What's your problem?

Our managing director is having an affair with my boss, who has had it in for me ever since she heard me complaining to colleagues about her useless management skills and poor sense of humour (stupid, I realise).

by Jeremy Bullmore
Last Updated: 31 Aug 2010

I recently applied for the position of IT assistant manager. I'm the only person experienced and qualified enough for the role. However, our MD has appointed someone much more junior than me. I'm sure this is because my boss had a word in his ear telling him not to appoint me. I can hardly bring this up with him, though, without admitting knowledge of their affair, and of looking like an amoral upstart with a severe case of sour grapes. Any ideas?

A: You'll probably find what follows a bit gutless but here goes, anyway.

You have a boss who has it in for you. She knows, because she's heard you say so, that you think her managerial skills are useless and that she has got a sense of humour deficiency. You're convinced (though you can't prove it) that she has already spiked your chances of one promotion.

And the only higher authority you could appeal to is your boss's bedmate.

So you have three options. First, do nothing, but seethe resentfully.

Second, adopt a high moral stance, take legal advice, confront your managing director, involve HR and mutter about tribunals. Third, make a mental decision to leave this seamy soap opera just as soon as you can find a job that will appreciate your experience and qualifications.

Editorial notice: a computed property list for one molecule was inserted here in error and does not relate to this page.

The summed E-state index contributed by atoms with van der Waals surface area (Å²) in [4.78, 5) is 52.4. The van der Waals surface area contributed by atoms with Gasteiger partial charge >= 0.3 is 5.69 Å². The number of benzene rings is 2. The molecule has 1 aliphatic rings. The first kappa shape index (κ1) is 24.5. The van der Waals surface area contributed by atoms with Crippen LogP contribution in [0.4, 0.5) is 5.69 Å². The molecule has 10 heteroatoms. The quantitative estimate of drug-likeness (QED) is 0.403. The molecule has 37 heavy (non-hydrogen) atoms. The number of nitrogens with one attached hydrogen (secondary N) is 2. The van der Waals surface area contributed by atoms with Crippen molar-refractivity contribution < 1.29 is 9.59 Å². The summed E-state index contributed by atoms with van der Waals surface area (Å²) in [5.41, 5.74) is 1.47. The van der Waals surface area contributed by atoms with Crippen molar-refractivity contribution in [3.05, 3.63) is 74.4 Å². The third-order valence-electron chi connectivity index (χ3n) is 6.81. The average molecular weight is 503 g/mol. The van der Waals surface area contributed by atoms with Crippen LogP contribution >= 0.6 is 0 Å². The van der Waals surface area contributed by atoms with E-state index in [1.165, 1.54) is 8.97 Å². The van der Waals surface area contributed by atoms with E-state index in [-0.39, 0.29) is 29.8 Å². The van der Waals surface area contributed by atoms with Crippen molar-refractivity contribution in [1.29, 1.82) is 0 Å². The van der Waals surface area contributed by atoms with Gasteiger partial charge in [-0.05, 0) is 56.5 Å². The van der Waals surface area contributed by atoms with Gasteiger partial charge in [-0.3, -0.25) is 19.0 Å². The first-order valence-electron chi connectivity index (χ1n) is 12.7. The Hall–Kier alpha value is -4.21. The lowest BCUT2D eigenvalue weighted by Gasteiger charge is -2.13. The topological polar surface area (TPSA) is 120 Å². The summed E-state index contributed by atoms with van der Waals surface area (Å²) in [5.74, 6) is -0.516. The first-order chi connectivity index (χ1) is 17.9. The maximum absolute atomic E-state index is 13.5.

The first option will leave you bruised and bitter - and still with poor prospects. The second might make you feel good for a bit - but it will be horrible for you while it's all going on and there's no way you could actually 'win'. The third option, though an apparent surrender, is much the most grown-up. Make that decision - thoughtfully, slowly, with no internal fires burning - and your pride and prospects will greatly benefit.


- Jeremy Bullmore has been creative director and chairman of J Walter Thompson London and a non-executive director of both the Guardian Media Group and WPP. Address your problems to Jeremy Bullmore at: editorial@mtmagazine.co.uk. Regrettably, no correspondence can be entered into.

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